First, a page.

Header logo is

re Falk Lieder
Falk Lieder (Project leader)
Max Planck Research Group Leader
re Jugoslav Stojcheski
Jugoslav Stojcheski
Student Assistant
re Florian Mohnert
re Valkyrie Felso
Valkyrie Felso
Ph.D. Student
re Lin Xu
Lin Xu
Alumni
3 results

2019


How should we incentivize learning? An optimal feedback mechanism for educational games and online courses
How should we incentivize learning? An optimal feedback mechanism for educational games and online courses

Xu, L., Wirzberger, M., Lieder, F.

41st Annual Meeting of the Cognitive Science Society, July 2019 (conference)

Abstract
Online courses offer much-needed opportunities for lifelong self-directed learning, but people rarely follow through on their noble intentions to complete them. To increase student retention educational software often uses game elements to motivate students to engage in and persist in learning activities. However, gamification only works when it is done properly, and there is currently no principled method that educational software could use to achieve this. We develop a principled feedback mechanism for encouraging good study choices and persistence in self-directed learning environments. Rather than giving performance feedback, our method rewards the learner's efforts with optimal brain points that convey the value of practice. To derive these optimal brain points, we applied the theory of optimal gamification to a mathematical model of skill acquisition. In contrast to hand-designed incentive structures, optimal brain points are constructed in such a way that the incentive system cannot be gamed. Evaluating our method in a behavioral experiment, we find that optimal brain points significantly increased the proportion of participants who instead of exploiting an inefficient skill they already knew-attempted to learn a difficult but more efficient skill, persisted through failure, and succeeded to master the new skill. Our method provides a principled approach to designing incentive structures and feedback mechanisms for educational games and online courses. We are optimistic that optimal brain points will prove useful for increasing student retention and helping people overcome the motivational obstacles that stand in the way of self-directed lifelong learning.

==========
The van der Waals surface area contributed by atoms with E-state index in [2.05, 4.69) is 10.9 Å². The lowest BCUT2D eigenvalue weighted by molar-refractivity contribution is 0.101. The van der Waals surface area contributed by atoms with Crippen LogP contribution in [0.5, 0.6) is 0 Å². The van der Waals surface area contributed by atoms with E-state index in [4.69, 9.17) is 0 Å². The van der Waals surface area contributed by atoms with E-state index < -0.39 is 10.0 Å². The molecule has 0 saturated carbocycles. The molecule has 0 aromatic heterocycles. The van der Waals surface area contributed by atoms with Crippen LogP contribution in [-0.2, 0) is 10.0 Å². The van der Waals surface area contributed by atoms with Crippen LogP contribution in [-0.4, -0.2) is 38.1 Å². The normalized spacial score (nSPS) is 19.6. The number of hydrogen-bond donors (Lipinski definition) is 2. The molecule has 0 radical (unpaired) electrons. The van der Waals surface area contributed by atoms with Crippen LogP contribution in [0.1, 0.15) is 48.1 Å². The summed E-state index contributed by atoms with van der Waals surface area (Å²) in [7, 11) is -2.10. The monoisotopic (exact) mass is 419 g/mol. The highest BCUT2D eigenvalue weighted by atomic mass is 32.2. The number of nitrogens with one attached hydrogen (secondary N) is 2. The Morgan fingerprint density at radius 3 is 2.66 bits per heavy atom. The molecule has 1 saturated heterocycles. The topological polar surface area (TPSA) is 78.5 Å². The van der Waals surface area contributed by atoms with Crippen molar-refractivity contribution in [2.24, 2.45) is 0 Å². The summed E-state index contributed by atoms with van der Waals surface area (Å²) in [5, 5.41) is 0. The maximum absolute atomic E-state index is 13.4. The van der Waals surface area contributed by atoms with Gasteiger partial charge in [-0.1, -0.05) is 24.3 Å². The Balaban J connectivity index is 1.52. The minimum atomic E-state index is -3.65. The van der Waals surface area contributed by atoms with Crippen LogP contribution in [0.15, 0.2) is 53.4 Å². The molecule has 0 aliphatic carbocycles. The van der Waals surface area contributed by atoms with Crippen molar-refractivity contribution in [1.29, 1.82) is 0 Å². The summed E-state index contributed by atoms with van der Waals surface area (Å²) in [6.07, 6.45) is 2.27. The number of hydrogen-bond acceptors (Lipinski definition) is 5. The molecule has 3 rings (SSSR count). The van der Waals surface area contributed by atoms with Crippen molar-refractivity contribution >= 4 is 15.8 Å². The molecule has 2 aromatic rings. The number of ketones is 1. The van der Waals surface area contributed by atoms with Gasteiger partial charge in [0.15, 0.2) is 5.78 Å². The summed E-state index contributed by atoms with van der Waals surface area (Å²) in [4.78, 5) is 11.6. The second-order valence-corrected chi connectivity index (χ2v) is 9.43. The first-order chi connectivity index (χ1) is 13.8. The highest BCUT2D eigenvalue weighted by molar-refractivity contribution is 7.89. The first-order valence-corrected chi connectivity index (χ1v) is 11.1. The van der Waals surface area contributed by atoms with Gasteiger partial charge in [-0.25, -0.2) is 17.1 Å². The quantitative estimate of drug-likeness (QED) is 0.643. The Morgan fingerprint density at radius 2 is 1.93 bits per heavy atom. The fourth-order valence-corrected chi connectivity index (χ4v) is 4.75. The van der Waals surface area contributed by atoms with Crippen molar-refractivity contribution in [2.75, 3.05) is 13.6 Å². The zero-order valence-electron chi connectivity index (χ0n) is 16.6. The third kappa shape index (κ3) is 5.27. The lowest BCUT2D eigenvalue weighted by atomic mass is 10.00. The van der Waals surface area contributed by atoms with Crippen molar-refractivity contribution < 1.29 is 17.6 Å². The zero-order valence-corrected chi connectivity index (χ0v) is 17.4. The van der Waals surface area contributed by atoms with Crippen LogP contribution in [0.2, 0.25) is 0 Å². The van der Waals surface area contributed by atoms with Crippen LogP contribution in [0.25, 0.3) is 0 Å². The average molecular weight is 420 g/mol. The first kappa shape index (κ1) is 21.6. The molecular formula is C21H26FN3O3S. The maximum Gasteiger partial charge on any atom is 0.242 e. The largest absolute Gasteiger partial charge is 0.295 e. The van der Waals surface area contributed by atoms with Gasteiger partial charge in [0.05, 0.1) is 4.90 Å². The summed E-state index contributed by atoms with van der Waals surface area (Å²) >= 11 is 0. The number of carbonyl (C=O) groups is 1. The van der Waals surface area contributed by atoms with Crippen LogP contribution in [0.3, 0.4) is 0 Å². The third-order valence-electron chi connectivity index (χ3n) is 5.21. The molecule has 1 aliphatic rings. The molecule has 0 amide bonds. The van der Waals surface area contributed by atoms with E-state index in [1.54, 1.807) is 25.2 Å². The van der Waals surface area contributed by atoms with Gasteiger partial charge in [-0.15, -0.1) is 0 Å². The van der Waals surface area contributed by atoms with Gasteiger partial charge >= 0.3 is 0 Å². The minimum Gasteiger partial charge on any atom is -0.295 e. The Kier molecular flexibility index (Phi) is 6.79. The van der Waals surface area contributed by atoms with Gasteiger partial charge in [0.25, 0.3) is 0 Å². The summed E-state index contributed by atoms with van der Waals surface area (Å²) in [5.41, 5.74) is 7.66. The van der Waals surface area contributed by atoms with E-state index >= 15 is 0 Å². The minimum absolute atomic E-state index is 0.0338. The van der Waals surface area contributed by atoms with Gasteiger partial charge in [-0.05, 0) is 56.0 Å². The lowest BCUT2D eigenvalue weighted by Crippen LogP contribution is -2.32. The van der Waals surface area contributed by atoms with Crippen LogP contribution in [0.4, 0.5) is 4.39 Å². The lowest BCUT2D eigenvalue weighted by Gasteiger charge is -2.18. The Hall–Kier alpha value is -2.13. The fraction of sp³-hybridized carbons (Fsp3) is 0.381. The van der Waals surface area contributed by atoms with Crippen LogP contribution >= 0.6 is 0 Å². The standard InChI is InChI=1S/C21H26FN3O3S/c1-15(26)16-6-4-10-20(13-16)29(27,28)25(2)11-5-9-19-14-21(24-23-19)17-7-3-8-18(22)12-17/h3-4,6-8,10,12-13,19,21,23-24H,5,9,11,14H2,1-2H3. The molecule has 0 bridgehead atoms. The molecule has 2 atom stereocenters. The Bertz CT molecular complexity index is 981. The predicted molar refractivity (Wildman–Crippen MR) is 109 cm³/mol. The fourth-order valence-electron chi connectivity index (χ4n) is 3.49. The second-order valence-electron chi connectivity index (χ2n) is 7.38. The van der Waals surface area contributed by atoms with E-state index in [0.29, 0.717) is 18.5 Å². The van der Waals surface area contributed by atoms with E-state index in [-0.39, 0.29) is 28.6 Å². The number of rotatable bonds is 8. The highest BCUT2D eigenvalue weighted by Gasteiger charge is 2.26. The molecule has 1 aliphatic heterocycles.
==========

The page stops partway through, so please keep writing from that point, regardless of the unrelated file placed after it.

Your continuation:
link (url) Project Page [BibTex]


Cognitive Prostheses for Goal Achievement
Cognitive Prostheses for Goal Achievement

Lieder, F., Chen, O. X., Krueger, P. M., Griffiths, T. L.

Nature Human Behavior, 3, August 2019 (article)

Abstract
Procrastination and impulsivity take a significant toll on people’s lives and the economy at large. Both can result from the misalignment of an action's proximal rewards with its long-term value. Therefore, aligning immediate reward with long-term value could be a way to help people overcome motivational barriers and make better decisions. Previous research has shown that game elements, such as points, levels, and badges, can be used to motivate people and nudge their decisions on serious matters. Here, we develop a new approach to decision support that leveragesartificial intelligence and game elements to restructure challenging sequential decision problems in such a way that it becomes easier for people to take the right course of action. A series of four increasingly more realistic experiments suggests that this approach can enable people to make better decisions faster, procrastinate less, complete their work on time, and waste less time on unimportant tasks. These findings suggest that our method is a promising step towards developing cognitive prostheses that help people achieve their goals by enhancing their motivation and decision-making in everyday life.

DOI Project Page [BibTex]

DOI Project Page [BibTex]

2016


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Helping people make better decisions using optimal gamification

Lieder, F., Griffiths, T. L.

In Proceedings of the 38th Annual Conference of the Cognitive Science Society, 2016 (inproceedings)

Abstract
Game elements like points and levels are a popular tool to nudge and engage students and customers. Yet, no theory can tell us which incentive structures work and how to design them. Here we connect the practice of gamification to the theory of reward shaping in reinforcement learning. We leverage this connection to develop a method for designing effective incentive structures and delineating when gamification will succeed from when it will fail. We evaluate our method in two behavioral experiments. The results of the first experiment demonstrate that incentive structures designed by our method help people make better, less short-sighted decisions and avoid the pitfalls of less principled approaches. The results of the second experiment illustrate that such incentive structures can be effectively implemented using game elements like points and badges. These results suggest that our method provides a principled way to leverage gamification to help people make better decisions.

link (url) Project Page [BibTex]

2016

link (url) Project Page [BibTex]